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You know you're in for a long night at the opera when the prima donna can't sing. 

You know you're in for a long night at the opera when:

A) The hero's dressed as Kevin Federline.

B) The prima donna can't sing.

C) The choreography doesn't match the dialogue.

D) All of the above.

Unfortunately, Pittsburgh Opera's production of Charles Gounod's Romeo & Juliet is an unequivocal D -- depressing, desperate and de ... Oh, cripes, it sucks!

What a letdown from the fabulous season-opener, Pagliacci. One's tempted to make a Brittany Spears joke: The company has made an "Oops!" and we can only hope it won't do it again.

The only saving graces of this fiasco are spirited orchestral playing, conducted by Emmanuel Joel-Hornak, and spot-on choral work. Otherwise: Ouch.

Let's start with the sets and stage direction, by Jean-Philippe Clarac and Olivier Deloeuil. The scene of the famous Shakespearean tragedy is re-imagined as a David Lynchian funeral parlor. It's a bold approach and might help make sense of Gounod's death-obsessed music. However, it leaves the Montague-Capulet feud completely unexplained -- rival funeral parlors? In our stage directors' hands, the Montagues are postmodern street toughs with outfits stolen from Goodwill who are pestering the Capulets, a family of well-to-do morticians.

That doesn't even make symbolic sense!

And would someone please explain why Romeo is dressed as K-Fed? As acceptable a job as tenor Massimo Giordano does singing the role, it's just impossible to feel sympathy for Brittany's former back-up dancer and soon-to-be-ex-husband.

Still, I could live with that if it weren't for Hillary Spector's ridiculous choreography. One wonders if she's even read the libretto. During the balcony scene, Romeo and Juliet sing about holding each other's hands and how hard it is to let go, BUT THEY HAVEN'T HELD HANDS YET.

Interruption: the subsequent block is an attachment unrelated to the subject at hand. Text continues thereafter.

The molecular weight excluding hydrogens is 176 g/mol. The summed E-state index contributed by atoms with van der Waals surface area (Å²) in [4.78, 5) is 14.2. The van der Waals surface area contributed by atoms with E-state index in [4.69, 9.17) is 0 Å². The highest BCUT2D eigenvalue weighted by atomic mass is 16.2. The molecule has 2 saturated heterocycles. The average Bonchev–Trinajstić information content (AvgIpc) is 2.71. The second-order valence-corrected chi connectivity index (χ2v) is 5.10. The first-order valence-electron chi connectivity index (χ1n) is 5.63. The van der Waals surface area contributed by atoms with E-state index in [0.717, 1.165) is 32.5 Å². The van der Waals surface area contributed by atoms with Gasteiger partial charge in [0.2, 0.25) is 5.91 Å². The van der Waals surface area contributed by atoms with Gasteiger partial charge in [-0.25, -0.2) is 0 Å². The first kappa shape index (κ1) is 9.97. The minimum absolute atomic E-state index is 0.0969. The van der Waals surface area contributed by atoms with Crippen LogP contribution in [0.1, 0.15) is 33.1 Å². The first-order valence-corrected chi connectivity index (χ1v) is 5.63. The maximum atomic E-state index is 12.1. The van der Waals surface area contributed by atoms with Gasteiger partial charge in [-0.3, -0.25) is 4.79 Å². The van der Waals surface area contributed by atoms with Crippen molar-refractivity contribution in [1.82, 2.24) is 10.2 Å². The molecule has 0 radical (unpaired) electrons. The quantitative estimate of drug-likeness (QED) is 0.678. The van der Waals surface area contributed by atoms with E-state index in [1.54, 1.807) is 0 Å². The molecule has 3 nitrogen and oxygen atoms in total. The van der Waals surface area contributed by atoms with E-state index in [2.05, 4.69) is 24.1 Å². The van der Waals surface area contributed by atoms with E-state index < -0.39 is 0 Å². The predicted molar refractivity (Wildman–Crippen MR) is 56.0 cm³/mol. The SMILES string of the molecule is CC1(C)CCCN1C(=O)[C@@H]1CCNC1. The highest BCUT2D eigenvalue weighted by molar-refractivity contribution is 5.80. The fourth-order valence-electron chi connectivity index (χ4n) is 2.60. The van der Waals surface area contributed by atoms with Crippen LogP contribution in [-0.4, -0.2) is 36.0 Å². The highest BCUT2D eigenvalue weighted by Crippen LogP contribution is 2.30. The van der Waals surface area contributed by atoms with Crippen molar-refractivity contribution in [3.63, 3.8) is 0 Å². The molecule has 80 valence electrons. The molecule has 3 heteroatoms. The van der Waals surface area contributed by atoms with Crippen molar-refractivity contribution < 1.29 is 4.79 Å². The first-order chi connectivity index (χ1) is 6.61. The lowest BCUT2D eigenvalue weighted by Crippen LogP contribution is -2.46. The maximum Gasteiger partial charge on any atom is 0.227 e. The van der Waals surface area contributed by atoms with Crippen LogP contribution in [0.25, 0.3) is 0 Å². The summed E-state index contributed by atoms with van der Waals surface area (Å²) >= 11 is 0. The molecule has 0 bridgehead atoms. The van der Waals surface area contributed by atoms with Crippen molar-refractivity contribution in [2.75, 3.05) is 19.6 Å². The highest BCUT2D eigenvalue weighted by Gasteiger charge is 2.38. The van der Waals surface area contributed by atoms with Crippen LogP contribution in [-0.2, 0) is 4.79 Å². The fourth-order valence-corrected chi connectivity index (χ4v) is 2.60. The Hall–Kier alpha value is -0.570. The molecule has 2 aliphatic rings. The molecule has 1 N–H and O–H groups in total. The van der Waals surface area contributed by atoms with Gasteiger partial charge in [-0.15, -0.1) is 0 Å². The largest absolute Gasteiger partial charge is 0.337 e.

OK. Opening-night jitters, you say. Then explain the climatic fight choreography between Mercutio and Tybalt. Not only do the two roll around on the floor like Robert Urich in a bad TV movie of the week, and clutch at each other more like people making out; but after Mercutio is stabbed (oh so dramatically, with a scalpel Tybalt just happened to have in his pocket) Mercutio berates Romeo for getting in between the two fighters -- YET ROMEO WASN'T ANYWHERE NEAR THE TWO.

Come on, Hillary! Throw me a freakin' bone here!

I also love how after Romeo receives the shattering news that Juliet is a Capulet and his mortal enemy, he stumbles into the next scene holding a fast-food soda. I guess during the interlude he was thinking Arby's.

Still, all this might be tolerable if it weren't for the cat-screech "singing" of our Juliet, soprano Lyubov Petrova. In her lower register, she's at best unremarkable, at worst boringly plain. In her higher register -- your ears will bleed, your eyeglasses will crack and your heart will freeze. She was no good in last year's Ariadne auf Naxos; one wonders why the opera brought her back in an even bigger role.

While not nearly as cringe-inducing vocally, Craig Verm's Mercutio is badly in need of an actor's studio. Sure, the part is inherently flamboyant, but in Verm's hands it's hammy and -- what's worse -- about as funny as a Full House rerun. Most of the time his goofy grin just seems to signify, "These are the jokes, people."

Oh, Pittsburgh Opera, wilt thou leave me so unsatisfied? I know you dropped a lot of cash on a freaky stage production and a trio of stooges to direct the thing. Next time couldn't you just hire good singers and have them go at it on a blank stage?

Frills and chills are nice. But one goes to the opera to hear great voices. Period.

Pittsburgh Opera presents Romeo & Juliet 8 p.m. Fri., Nov. 17, and 2 p.m. Sun., Nov. 19. Benedum Center, 719 Liberty Ave., Downtown. 412-456-6666

click to enlarge A plague on both their houses: Lyubov Petrova (left) and Massimo Giordano star in Romeo & Juliet. Photo: David Bachman.
  • A plague on both their houses: Lyubov Petrova (left) and Massimo Giordano star in Romeo & Juliet. Photo: David Bachman.

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